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Proc Natl Acad Sci U S A. 2014 May 13;111(19):E2018-26. doi: 10.1073/pnas.1402074111. Epub 2014 Apr 28.

Identification of human neutralizing antibodies against MERS-CoV and their role in virus adaptive evolution.

Author information

1
Department of Cancer Immunology and AIDS, Dana-Farber Cancer Institute, Harvard Medical School, Boston, MA 02215; and.
2
Departments of Microbiology and Immunology and.
3
Departments of Microbiology and Immunology andEpidemiology, University of North Carolina at Chapel Hill, Chapel Hill, NC 27599 rbaric@ad.unc.edu wayne_marasco@dfci.harvard.edu.
4
Department of Cancer Immunology and AIDS, Dana-Farber Cancer Institute, Harvard Medical School, Boston, MA 02215; and rbaric@ad.unc.edu wayne_marasco@dfci.harvard.edu.

Abstract

The newly emerging Middle East Respiratory Syndrome coronavirus (MERS-CoV) causes a Severe Acute Respiratory Syndrome-like disease with ∼43% mortality. Given the recent detection of virus in dromedary camels, zoonotic transfer of MERS-CoV to humans is suspected. In addition, little is known about the role of human neutralizing Ab (nAb) pressure as a driving force in MERS-CoV adaptive evolution. Here, we used a well-characterized nonimmune human Ab-phage library and a panning strategy with proteoliposomes and cells to identify seven human nAbs against the receptor-binding domain (RBD) of the MERS-CoV Spike protein. These nAbs bind to three different epitopes in the RBD and human dipeptidyl peptidase 4 (hDPP4) interface with subnanomolar/nanomolar binding affinities and block the binding of MERS-CoV Spike protein with its hDPP4 receptor. Escape mutant assays identified five amino acid residues that are critical for neutralization escape. Despite the close proximity of the three epitopes on the RBD interface, escape from one epitope did not have a major impact on neutralization with Abs directed to a different epitope. Importantly, the majority of escape mutations had negative impacts on hDPP4 receptor binding and viral fitness. To our knowledge, these results provide the first report on human nAbs against MERS-CoV that may contribute to MERS-CoV clearance and evolution. Moreover, in the absence of a licensed vaccine or antiviral for MERS, this panel of nAbs offers the possibility of developing human mAb-based immunotherapy, especially for health-care workers.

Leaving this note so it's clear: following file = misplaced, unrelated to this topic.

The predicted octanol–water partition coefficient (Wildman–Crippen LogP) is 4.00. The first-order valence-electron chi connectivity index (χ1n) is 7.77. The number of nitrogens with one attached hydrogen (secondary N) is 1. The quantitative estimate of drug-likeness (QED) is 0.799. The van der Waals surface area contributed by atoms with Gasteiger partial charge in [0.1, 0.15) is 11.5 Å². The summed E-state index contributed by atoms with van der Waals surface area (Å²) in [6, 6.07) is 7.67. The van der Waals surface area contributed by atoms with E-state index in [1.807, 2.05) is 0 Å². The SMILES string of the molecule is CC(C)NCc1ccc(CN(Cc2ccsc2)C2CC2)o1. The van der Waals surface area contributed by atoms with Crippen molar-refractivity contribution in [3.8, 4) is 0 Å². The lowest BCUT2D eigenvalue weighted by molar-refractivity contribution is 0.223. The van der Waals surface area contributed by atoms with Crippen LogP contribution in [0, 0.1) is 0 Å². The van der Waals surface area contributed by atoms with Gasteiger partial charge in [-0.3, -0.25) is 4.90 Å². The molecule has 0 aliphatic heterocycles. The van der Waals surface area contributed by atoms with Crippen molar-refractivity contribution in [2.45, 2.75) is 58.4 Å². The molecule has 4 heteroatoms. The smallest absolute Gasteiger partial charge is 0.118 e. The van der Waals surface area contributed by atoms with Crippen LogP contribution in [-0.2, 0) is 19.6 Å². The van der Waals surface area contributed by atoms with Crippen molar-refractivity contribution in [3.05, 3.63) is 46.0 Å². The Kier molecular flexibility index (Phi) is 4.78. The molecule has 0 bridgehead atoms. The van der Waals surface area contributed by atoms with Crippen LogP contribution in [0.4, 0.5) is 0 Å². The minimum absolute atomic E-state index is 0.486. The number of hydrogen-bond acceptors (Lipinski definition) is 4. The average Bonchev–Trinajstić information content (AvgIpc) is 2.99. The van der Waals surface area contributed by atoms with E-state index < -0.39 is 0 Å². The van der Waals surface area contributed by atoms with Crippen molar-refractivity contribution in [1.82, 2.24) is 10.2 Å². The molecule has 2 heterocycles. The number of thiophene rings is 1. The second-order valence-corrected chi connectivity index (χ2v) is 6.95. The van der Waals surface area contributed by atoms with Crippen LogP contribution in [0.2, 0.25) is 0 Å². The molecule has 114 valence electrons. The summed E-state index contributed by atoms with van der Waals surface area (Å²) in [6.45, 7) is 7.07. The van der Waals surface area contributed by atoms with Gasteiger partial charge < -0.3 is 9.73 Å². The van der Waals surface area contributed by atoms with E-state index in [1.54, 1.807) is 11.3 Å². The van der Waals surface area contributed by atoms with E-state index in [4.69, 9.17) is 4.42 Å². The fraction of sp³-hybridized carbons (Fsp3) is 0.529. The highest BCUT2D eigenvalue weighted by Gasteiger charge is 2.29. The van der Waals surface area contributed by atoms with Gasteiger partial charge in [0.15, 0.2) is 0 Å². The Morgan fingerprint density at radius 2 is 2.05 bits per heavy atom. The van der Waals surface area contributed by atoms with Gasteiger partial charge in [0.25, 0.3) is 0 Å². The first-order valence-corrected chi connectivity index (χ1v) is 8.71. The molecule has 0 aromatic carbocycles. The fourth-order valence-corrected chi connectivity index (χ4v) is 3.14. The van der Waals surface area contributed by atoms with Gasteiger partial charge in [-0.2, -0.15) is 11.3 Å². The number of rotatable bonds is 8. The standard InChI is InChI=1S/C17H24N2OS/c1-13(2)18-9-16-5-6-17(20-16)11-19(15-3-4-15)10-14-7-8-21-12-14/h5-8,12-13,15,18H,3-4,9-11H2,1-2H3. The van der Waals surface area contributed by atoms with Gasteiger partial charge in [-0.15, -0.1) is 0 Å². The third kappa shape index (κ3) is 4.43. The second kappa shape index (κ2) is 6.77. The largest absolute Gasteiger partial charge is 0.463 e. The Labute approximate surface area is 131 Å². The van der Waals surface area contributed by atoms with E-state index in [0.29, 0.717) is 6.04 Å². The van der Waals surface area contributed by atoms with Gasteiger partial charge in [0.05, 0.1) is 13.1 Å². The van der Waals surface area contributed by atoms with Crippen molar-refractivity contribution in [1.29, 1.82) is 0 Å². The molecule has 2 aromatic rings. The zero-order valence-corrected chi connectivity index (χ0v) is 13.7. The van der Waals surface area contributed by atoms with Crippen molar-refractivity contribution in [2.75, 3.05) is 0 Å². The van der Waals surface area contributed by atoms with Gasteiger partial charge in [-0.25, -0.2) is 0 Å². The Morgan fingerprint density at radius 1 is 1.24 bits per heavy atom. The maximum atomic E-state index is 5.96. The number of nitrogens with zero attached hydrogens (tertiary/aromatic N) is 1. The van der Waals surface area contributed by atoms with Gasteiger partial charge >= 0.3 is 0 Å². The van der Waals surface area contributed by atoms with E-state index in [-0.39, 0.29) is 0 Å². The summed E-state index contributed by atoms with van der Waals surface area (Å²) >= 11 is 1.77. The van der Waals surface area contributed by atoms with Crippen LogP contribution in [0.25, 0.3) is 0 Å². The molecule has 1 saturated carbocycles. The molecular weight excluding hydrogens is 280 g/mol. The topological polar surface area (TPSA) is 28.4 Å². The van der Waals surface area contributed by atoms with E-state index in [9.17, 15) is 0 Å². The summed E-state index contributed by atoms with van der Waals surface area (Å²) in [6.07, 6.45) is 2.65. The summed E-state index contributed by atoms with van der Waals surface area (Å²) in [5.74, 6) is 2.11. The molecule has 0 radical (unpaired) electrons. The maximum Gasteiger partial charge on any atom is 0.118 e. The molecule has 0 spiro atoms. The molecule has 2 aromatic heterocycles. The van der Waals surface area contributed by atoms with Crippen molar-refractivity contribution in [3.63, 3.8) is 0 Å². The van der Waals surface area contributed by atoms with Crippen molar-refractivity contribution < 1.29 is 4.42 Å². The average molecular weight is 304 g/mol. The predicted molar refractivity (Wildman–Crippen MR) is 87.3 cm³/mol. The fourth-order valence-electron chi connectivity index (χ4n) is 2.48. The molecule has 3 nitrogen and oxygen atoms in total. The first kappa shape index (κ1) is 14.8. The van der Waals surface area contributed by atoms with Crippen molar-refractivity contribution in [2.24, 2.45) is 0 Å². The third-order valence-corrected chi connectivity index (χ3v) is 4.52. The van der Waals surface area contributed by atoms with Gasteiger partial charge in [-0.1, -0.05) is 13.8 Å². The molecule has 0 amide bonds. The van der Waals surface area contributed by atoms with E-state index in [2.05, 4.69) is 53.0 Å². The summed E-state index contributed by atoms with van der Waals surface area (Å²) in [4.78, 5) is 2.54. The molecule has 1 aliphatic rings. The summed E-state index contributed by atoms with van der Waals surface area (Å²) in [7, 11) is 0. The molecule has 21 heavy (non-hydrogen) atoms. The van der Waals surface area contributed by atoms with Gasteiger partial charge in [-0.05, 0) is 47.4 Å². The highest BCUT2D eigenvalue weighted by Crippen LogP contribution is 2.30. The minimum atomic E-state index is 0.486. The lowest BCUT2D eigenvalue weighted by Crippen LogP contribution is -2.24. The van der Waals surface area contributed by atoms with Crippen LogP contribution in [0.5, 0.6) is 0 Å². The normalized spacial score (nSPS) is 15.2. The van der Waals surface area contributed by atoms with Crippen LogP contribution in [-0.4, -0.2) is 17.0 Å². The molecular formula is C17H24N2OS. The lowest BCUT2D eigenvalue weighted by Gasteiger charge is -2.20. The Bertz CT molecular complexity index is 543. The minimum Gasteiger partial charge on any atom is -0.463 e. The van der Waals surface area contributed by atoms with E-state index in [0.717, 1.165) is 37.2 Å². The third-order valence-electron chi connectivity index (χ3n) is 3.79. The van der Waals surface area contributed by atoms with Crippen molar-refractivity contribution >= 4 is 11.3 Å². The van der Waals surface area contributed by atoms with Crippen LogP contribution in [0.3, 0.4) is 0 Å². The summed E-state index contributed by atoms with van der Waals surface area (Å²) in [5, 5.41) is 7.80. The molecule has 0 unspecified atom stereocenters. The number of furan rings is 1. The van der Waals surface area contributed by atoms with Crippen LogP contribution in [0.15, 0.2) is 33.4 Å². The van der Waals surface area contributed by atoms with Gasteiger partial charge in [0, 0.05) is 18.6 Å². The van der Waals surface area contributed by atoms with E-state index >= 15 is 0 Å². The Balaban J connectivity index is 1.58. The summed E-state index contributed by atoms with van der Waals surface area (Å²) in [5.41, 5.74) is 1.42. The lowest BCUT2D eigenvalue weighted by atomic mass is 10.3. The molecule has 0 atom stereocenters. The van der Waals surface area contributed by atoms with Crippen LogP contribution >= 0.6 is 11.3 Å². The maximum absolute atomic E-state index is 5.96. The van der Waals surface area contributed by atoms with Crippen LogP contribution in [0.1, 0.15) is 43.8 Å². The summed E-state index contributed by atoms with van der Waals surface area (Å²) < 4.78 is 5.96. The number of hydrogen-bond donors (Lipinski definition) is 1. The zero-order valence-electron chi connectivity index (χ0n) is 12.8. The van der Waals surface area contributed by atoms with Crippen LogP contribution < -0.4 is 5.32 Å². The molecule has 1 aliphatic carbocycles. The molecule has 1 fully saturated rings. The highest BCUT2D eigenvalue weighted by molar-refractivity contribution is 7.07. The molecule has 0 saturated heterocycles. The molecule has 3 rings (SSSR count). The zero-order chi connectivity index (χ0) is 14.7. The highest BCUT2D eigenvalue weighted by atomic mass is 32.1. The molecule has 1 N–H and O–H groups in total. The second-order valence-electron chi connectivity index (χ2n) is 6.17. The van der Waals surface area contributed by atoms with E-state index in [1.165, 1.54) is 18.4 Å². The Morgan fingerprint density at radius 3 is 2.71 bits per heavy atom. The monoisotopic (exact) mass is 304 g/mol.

KEYWORDS:

IGHV1–69; biodefense; emerging pathogen; humoral immunity; zoonosis

PMID:
24778221
PMCID:
PMC4024880
DOI:
10.1073/pnas.1402074111
[Indexed for MEDLINE]
Free PMC Article

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